From the outset Jane set herself a massive task of saving the world in reality just as gamers save the world in the virtual reality.
As a gamer I think Jane makes a lot of very interesting points about how experiences in the gaming virtual world can help in the real world. It is a very collaborative environment that is constructed to provide peer support, Social Constructivism anyone. However some of those online do not function efficiently in the real real world that they are escaping from, but they can be managed.
The particular game she highlights is World of Warcraft (WoW) for it collaborative, team building and specific tasks. If you are successful at completing a task you get rewarded, even if it is just a point. As you progress through the game you level up gaining more power and experience points. I know friends who were WoW players and remember being told that people spend months getting a character up to the highest level and can then sell it on for hundreds of euros.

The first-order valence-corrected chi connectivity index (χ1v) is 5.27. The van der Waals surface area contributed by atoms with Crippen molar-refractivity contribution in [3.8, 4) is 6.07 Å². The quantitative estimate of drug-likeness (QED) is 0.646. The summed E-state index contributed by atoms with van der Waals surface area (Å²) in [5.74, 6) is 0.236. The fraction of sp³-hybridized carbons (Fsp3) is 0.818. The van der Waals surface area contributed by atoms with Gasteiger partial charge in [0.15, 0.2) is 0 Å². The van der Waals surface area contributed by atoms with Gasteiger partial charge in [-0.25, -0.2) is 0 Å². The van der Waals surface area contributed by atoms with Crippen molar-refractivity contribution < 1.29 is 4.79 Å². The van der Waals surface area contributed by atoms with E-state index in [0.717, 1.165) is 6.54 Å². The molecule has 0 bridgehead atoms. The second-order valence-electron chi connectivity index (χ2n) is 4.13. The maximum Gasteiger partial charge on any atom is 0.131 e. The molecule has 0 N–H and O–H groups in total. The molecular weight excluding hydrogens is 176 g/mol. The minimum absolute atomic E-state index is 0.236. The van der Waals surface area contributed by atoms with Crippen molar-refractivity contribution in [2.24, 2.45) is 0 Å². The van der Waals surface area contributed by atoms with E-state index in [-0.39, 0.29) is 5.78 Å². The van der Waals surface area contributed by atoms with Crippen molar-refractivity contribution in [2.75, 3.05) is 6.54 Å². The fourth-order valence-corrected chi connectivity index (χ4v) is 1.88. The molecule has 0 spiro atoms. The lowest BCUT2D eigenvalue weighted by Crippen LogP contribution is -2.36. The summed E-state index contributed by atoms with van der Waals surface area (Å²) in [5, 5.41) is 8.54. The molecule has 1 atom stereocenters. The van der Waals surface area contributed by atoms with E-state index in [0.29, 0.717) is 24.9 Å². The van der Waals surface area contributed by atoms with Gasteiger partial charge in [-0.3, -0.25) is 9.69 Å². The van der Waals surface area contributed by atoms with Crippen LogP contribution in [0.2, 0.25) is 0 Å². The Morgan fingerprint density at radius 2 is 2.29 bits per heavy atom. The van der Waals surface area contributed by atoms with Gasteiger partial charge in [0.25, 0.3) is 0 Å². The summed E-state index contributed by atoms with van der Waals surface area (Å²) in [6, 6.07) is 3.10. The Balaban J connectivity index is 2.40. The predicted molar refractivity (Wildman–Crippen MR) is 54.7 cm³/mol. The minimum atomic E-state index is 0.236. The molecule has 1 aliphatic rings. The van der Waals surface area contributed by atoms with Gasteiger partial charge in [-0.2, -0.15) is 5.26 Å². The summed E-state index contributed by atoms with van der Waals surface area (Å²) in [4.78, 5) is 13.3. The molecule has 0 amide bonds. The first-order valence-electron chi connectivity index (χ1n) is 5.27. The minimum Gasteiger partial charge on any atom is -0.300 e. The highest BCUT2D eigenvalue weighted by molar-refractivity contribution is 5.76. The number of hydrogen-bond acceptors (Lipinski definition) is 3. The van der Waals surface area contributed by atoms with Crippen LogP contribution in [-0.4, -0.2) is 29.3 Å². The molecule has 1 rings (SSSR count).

I think there is a lot of merit in establishing a virtual world that is as realistic as possible to allow those training to make mistakes without causing harm. Simulators have been used by pilots for many years and if they make a catastrophic error all the trainer has to do is reset the simulation. There is an old saying practice makes perfect.
The one thing that she said that struck me was that people do not mind failure in a game but this is not reflected in real life situations. It is true people do not want to try new things in case they fail.